UTM Offshore will sign an agreement for the Front-End Engineering Design (FEED) for Nigeria’s first Floating Liquefied Natural Gas (FLNG) facility with engineering firms KBR, JGC Corporation and Technip Energies on November 16 in London.

Having signed an agreement to co-finance the development with the African Export-Import Bank earlier on, UTM Offshore’s signing of the FEED will move the development of the massive FLNG project from the fundraising stage to the implementation phase with parties involved, including NNPC Limited and ExxonMobil, in the OML 104 block development seeking to fast track the development, exploitation and monetization of stranded gas resources to ensure energy security, access to energy and clean cooking and industrialization in Nigeria, across the region and abroad.

The African Energy Chamber (AEC), as the voice of the African energy sector, strongly supports the development and commends UTM Offshore and its partners for the milestone. With factors such as the Russian-Ukraine war, increases in energy demand and global energy transition-related policies fueling the energy crisis at global scale, the AEC strongly believes African gas has a huge role to play in liberating global economies and the global energy market.

“UTM Offshore CEO, Julius Rone has been a true champion of gas in Nigeria and Africa. His resilience, patience and outside the box thinking with a savviness to bring so many world-class companies and service providers to this project is extraordinary. We commend Afreximbank’s President Oramah for making this project a reality,” stated NJ Ayuk, the Executive Chairman of the AEC, stating that “UTM Offshore’s signing of the deal will be a game changer within Africa’s gas market. The penetration of FNLG in Africa, which started in Cameroon and expanded to Angola and Mozambique and now to Senegal, Mauritania and Nigeria, highlights Africa’s commitment to unlocking the full exploitation of its gas resources. We believe UTM Offshore’s FLNG project development will not only open doors for energy security and GDP growth but will bring in world class technical know-how among the local people while creating long-term employment opportunities in line with Nigeria’s local content laws.”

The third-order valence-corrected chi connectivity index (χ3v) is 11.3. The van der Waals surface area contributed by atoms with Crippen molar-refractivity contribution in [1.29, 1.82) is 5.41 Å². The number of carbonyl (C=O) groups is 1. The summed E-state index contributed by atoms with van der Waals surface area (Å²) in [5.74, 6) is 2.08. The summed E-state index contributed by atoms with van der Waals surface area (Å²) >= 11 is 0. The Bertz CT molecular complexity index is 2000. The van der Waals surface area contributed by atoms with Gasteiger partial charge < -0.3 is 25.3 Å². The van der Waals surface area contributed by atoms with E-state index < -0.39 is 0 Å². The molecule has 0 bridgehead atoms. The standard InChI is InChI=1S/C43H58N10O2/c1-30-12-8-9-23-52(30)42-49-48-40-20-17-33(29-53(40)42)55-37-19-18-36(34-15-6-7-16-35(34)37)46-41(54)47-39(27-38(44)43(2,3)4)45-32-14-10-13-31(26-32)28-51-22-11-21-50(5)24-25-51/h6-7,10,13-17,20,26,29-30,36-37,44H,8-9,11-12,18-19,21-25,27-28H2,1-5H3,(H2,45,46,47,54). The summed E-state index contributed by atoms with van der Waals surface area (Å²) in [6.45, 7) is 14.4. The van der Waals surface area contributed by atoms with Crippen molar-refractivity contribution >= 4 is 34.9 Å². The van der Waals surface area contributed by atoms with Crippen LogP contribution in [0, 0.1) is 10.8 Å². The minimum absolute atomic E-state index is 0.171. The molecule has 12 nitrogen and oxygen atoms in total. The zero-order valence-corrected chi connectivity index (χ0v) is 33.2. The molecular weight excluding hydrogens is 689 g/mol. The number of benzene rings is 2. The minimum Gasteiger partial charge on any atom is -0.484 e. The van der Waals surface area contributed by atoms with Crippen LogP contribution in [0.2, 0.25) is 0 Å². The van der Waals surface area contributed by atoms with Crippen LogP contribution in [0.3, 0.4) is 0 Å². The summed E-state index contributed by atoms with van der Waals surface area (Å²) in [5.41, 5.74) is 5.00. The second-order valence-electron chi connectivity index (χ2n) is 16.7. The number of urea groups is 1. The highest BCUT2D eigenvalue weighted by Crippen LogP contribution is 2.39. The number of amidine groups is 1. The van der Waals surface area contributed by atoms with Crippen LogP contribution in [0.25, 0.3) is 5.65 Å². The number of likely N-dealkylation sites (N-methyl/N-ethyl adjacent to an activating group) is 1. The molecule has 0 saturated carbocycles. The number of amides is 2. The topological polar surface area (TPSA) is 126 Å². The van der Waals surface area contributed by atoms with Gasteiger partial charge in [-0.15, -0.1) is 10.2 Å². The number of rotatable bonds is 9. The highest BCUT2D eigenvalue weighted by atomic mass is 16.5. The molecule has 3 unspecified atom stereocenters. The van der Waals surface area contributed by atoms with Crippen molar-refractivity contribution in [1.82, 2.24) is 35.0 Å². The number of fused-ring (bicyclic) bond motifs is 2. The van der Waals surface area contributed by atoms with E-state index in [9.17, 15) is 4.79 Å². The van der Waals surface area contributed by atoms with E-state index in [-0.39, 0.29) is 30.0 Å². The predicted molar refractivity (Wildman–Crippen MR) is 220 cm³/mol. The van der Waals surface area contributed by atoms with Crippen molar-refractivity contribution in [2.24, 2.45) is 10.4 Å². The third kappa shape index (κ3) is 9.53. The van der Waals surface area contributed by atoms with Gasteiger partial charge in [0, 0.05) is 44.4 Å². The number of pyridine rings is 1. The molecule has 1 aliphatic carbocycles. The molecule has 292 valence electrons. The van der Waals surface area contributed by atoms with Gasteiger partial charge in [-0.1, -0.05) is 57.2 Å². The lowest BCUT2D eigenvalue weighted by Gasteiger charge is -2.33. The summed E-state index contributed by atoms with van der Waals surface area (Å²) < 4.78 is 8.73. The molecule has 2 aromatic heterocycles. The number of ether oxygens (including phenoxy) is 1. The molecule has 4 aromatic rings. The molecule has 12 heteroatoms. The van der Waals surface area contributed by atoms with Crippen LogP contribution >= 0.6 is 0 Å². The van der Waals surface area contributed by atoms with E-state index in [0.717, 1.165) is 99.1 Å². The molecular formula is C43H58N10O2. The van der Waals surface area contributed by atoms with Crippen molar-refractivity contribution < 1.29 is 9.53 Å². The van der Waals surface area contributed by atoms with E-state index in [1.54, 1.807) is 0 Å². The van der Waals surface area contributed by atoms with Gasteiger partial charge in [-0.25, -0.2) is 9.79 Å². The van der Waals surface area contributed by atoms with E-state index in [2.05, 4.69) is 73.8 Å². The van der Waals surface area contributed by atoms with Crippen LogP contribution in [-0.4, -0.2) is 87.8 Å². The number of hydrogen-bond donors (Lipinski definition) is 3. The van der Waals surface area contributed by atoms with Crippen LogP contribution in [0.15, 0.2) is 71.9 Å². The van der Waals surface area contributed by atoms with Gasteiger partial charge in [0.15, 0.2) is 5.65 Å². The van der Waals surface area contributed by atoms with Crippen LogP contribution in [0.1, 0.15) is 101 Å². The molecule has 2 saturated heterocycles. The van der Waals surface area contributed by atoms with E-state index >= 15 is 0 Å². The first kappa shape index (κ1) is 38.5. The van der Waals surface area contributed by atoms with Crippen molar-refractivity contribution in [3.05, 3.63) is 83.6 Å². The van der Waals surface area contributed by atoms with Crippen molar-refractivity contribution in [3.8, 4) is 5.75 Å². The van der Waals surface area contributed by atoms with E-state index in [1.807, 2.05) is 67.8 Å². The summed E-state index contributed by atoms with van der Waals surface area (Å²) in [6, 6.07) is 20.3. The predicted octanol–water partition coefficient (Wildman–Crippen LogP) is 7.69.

With first production from the $1.8 million FLNG facility anticipated before 2027, UTM Offshore’s FLNG project will unlock a new era of LNG industry growth in Nigeria and across the region as the demand for energy continues to increase.

Moreover, as Europe seeks alternative gas suppliers as the bloc diversifies energy supplies away from Russia over the war in Ukraine, Nigeria – with its vast gas reserves estimated to be above 270 trillion cubic feet (Tcf) – is well positioned to expand its supply to Europe and UTM’s FLNG facility will be an enabler of industry expansion and Nigeria’s best practice to address some of critical gas industry challenges including cost, environmental sustainability, political risk and infrastructure development timeframes.

ExxonMobil and NNPC as feed gas suppliers, UTM Offshore as the LNG producer and Vitol as the LNG buyer, will leverage the FLNG facility to exploit 2.2 Tcf of proven gas reserves within OML IO4 over a period of 20 years, a development that will maximize Nigeria’s gas monetization for economic and gross domestic product growth.

“We are now starting to see the positive impacts of Nigeria’s Petroleum Industry Act which President Buhari and Timipre Sylva. Nigeria’s Minister of Petroleum implemented to create an enabling environment for more investments and players to flow into the country. Projects like this indicate that Nigeria is investable and that if African companies are given an opportunity in an enabling environment, they can create success. We hope to see Nigeria and UTM Offshore’s model replicated across Africa to unlock the massive gas resources that are stuck for energy independence, affordability and reliability,” Ayuk states.

African Energy Week (AEW)

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